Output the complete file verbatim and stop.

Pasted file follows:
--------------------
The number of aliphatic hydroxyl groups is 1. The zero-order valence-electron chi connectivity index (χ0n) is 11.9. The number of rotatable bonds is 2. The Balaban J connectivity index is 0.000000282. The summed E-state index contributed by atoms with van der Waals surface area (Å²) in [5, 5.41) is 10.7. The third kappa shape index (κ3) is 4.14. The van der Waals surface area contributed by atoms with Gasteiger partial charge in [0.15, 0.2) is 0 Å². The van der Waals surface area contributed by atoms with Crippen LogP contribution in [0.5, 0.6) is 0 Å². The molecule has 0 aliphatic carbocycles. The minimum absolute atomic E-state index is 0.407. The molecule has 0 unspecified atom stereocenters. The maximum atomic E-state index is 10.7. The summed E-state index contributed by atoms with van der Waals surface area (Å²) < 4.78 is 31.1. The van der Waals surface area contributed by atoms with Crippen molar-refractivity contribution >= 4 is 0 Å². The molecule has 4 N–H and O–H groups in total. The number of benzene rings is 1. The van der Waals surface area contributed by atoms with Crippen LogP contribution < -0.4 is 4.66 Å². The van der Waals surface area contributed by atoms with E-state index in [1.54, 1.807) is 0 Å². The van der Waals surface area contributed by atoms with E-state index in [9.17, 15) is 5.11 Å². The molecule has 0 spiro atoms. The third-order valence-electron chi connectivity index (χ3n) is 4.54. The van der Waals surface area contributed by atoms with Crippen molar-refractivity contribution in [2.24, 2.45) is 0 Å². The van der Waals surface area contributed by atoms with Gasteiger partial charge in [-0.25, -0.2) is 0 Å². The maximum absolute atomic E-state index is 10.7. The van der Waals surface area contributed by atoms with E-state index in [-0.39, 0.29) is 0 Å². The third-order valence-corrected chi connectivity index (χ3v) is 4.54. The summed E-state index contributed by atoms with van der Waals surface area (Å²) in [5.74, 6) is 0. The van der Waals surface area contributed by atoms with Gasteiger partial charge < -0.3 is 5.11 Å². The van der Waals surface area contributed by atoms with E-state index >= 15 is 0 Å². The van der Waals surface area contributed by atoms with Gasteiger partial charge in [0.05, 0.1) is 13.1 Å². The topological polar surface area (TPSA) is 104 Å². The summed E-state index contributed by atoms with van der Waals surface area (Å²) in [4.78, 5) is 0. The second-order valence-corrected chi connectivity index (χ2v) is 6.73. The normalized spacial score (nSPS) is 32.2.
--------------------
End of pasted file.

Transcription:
The number of aliphatic hydroxyl groups is 1. The zero-order valence-electron chi connectivity index (χ0n) is 11.9. The number of rotatable bonds is 2. The Balaban J connectivity index is 0.000000282. The summed E-state index contributed by atoms with van der Waals surface area (Å²) in [5, 5.41) is 10.7. The third kappa shape index (κ3) is 4.14. The van der Waals surface area contributed by atoms with Gasteiger partial charge in [0.15, 0.2) is 0 Å². The van der Waals surface area contributed by atoms with Crippen LogP contribution in [0.5, 0.6) is 0 Å². The molecule has 0 aliphatic carbocycles. The minimum absolute atomic E-state index is 0.407. The molecule has 0 unspecified atom stereocenters. The maximum atomic E-state index is 10.7. The summed E-state index contributed by atoms with van der Waals surface area (Å²) < 4.78 is 31.1. The van der Waals surface area contributed by atoms with Crippen molar-refractivity contribution >= 4 is 0 Å². The molecule has 4 N–H and O–H groups in total. The number of benzene rings is 1. The van der Waals surface area contributed by atoms with Crippen LogP contribution < -0.4 is 4.66 Å². The van der Waals surface area contributed by atoms with E-state index in [1.54, 1.807) is 0 Å². The van der Waals surface area contributed by atoms with E-state index in [9.17, 15) is 5.11 Å². The molecule has 0 spiro atoms. The third-order valence-electron chi connectivity index (χ3n) is 4.54. The van der Waals surface area contributed by atoms with Crippen molar-refractivity contribution in [2.24, 2.45) is 0 Å². The van der Waals surface area contributed by atoms with Gasteiger partial charge in [-0.25, -0.2) is 0 Å². The maximum absolute atomic E-state index is 10.7. The van der Waals surface area contributed by atoms with E-state index in [-0.39, 0.29) is 0 Å². The third-order valence-corrected chi connectivity index (χ3v) is 4.54. The summed E-state index contributed by atoms with van der Waals surface area (Å²) in [5.74, 6) is 0. The van der Waals surface area contributed by atoms with Gasteiger partial charge < -0.3 is 5.11 Å². The van der Waals surface area contributed by atoms with E-state index >= 15 is 0 Å². The van der Waals surface area contributed by atoms with Gasteiger partial charge in [0.05, 0.1) is 13.1 Å². The topological polar surface area (TPSA) is 104 Å². The summed E-state index contributed by atoms with van der Waals surface area (Å²) in [4.78, 5) is 0. The second-order valence-corrected chi connectivity index (χ2v) is 6.73. The normalized spacial score (nSPS) is 32.2.